Originally published on 17 September 2016 at the following website: http://www.impulsegamer.com/fathers-daughters-dvd-review/
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15 Sep 2016
in Film Review
Tags: abuse allegations, Anna Vasquez, bizarre trial, Cassandra Rivera, courts, Deborah Esquenazi, debut, debut documentary, doco, documentary, dr nancy kellogg, elizabeth ramirez, emotional, feature, film, films, gaol, heart-wrenching, homophobia, homosexual latina women, hopeful, imprisoned, informative, jail, justice, Kristie Mayhugh, law, low income, marginalised women, miscarriage of justice, powerful, prejudice, queer screen, ramifications, rape allegations, review, reviews, san antonio 4, san antonio four, satanic worship, some questions unanswered, southwest of salem, southwest of salem: the story of the san antonio 4, southwest of salem: the story of the san antonio four, stephanie limon, stephanie martinez, texas court of appeals, the women maintain their innocence, vanessa limon, visceral, witchcraft
It’s frightening to think that the events that are depicted in the documentary film, Southwest of Salem: The Story of the San Antonio Four happened at all, never mind as recently as in the 1990s. The film is a damning look at the trial and convictions of the San Antonio Four, a group of low-income homosexual Latina women who were accused of gang rape. The story is ultimately an important one about homophobia, prejudice and a miscarriage of justice.
In 1994 a pregnant Elizabeth Ramirez cared for her two nieces for one week at her apartment. The girls were Stephanie and Vanessa Limon and they were aged just seven and nine years old. The pair were looked after by their aunt and their aunt’s friends: Kristie Mayhugh, Anna Vasquez and Cassandra Rivera. Vasquez and Rivera were in a committed relationship and had been parenting the latter’s two children for some time.
The two Limon girls made allegations of rape against the four adult women. It was a rough time in America where homophobia was rife and the public were fascinated by stories of satanic worship, witchcraft and abuse. In some cases allegations of abuse were made against homosexuals and this film has some brief scenes about two other individuals who were charged with abuse around this same time and seems to indicate that they were charged for a large part because of their sexual orientation. After the bizarre trial of the San Antonio Four, Ramirez was sentenced to an eye-watering 37.5 years for multiple convictions while her friends received 15 years in prison for sexual assault and 10 years for indecency.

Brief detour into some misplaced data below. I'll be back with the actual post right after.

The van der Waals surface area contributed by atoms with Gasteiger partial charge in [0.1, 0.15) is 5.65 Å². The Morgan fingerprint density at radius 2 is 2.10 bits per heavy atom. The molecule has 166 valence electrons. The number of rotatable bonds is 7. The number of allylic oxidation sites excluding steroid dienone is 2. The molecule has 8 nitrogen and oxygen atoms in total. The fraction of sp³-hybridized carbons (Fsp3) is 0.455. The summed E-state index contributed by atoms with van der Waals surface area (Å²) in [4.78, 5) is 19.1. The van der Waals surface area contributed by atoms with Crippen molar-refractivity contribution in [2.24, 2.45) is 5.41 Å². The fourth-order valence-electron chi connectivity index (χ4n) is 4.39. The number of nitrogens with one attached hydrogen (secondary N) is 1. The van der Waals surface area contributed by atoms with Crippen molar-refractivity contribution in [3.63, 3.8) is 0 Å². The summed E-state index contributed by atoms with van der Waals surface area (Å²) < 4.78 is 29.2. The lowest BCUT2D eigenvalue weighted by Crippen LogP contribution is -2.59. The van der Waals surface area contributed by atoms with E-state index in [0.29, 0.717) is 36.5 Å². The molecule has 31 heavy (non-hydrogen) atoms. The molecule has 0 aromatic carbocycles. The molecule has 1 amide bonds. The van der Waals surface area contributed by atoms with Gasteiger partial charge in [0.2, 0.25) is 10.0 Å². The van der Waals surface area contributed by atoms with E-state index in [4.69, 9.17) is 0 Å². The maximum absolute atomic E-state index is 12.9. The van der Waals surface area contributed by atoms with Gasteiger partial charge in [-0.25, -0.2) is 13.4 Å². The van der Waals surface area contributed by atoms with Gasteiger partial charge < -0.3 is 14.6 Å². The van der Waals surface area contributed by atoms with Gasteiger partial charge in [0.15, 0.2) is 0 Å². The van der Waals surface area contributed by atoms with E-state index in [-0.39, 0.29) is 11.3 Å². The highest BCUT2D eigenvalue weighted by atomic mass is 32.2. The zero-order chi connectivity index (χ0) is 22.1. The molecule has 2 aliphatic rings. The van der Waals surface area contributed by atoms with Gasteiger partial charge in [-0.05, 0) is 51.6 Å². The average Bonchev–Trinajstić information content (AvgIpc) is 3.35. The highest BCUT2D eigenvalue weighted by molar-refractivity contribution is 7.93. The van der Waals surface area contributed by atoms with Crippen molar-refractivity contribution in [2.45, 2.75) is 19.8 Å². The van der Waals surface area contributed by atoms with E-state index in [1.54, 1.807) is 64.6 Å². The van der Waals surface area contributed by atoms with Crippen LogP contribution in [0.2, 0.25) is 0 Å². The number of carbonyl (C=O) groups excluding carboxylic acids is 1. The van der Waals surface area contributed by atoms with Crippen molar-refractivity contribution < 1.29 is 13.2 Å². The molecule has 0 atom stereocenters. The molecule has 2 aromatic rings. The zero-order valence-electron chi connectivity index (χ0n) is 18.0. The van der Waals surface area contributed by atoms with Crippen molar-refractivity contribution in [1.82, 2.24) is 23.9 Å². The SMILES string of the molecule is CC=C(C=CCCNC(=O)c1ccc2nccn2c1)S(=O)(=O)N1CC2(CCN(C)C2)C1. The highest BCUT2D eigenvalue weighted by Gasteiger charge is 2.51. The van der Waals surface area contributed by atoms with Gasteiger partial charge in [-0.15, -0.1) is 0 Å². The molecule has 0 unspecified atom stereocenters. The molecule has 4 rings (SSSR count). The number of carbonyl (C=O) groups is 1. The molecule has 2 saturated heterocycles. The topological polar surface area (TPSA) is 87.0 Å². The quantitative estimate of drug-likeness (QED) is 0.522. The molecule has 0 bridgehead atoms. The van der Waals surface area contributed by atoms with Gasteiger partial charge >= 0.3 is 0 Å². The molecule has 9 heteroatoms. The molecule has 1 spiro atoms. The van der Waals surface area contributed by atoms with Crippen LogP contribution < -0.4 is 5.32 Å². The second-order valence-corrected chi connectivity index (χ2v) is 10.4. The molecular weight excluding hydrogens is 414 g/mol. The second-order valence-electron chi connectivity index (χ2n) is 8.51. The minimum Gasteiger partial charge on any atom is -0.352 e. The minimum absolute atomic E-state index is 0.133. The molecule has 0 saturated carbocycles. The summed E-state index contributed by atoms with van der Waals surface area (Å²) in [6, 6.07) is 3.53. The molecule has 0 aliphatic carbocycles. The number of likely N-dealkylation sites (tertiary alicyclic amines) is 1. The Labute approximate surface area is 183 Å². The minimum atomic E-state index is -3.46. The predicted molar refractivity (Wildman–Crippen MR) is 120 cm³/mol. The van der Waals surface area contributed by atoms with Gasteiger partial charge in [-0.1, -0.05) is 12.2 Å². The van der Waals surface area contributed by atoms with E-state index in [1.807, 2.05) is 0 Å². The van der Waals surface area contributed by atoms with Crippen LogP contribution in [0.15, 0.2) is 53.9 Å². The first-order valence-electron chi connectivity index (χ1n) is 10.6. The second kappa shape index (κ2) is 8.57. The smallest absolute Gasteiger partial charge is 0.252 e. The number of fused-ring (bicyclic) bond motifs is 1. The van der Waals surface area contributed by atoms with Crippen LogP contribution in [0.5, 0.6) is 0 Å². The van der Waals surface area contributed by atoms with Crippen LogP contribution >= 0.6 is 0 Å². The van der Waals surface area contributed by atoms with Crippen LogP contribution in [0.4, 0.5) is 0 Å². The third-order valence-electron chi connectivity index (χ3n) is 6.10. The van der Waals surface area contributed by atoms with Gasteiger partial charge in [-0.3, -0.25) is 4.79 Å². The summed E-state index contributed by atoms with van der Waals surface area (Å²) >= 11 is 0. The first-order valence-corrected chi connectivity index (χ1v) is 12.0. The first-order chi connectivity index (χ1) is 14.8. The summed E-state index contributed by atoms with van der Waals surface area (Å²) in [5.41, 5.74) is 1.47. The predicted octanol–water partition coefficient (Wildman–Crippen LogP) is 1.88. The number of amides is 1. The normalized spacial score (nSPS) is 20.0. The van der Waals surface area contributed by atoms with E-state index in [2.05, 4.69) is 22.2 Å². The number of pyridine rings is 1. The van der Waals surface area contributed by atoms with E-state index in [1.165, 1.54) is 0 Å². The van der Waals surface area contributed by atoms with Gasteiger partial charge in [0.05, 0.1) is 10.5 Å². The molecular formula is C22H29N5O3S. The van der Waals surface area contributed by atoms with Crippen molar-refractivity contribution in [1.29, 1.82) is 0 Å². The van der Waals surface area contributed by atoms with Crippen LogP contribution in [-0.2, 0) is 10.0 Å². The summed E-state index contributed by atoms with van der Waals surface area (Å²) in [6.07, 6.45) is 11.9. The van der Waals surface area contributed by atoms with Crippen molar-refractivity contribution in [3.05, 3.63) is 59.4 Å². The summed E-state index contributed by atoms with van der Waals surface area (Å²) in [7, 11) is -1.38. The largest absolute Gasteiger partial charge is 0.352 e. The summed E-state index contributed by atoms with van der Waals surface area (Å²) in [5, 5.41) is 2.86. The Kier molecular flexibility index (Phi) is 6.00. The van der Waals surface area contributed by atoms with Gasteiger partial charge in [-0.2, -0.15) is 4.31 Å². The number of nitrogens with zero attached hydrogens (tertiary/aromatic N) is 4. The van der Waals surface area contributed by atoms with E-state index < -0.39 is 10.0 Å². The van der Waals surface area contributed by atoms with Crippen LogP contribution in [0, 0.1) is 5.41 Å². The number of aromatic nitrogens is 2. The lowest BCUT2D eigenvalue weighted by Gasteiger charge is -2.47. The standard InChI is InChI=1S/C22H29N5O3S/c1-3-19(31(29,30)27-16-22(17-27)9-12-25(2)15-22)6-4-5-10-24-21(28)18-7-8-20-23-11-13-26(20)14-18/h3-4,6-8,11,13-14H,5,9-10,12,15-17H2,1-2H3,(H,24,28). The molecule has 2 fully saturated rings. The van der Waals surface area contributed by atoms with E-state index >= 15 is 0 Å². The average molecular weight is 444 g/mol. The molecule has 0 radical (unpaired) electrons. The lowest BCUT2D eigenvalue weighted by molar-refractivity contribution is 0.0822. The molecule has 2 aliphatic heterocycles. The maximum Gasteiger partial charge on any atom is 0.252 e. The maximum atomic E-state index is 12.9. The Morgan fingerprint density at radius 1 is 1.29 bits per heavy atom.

This film is a little like the Making A Murderer series in that it attempts to look at the lives of these four women before the alleged crime as well as the case and sentencing. The Netflix series is by far a more comprehensive and better organised one, but it is important to note that the 90 minutes here constitute the debut feature documentary by director and broadcaster, Deborah Esquenazi.What Southwest of Salem does do well is focusing on the heart-wrenching ramifications of the events (as two of the women were separated from their biological children and all of them from their families) and it allows the group to tell their story and maintain their innocence through candid interviews. In spite of being informative and providing some background, it does leave some questions unanswered.
The women were subsequently released (Vasquez in 2012 and the remaining three in 2013) after over a decade in prison. They were released after one of the alleged victims, Stephanie Martinez (née Limon) recanted her testimony. There was also new evidence from one of the expert witnesses Dr. Nancy Kellogg who admitted that advances in medical science had rendered her previous statements as false. The women were free but their rights are still curtailed and they are seeking exoneration. Their case is currently in the hands of the Texas Court of Appeals.
Southwest of Salem: The Story of the San Antonio Four is a powerful documentary about a system that failed a marginalised group of four women. It’s a story that is demanding of your attention, particularly as it seemed to have alluded much of the media’s attention for some time. This film is ultimately a very emotional and visceral one where you will be angry about the past but hopeful about the future…
Originally published on 14 September 2016 at the following website: http://iris.theaureview.com/queer-screen-film-festival-review-southwest-of-salem-the-story-of-the-san-antonio-four-usa-2016/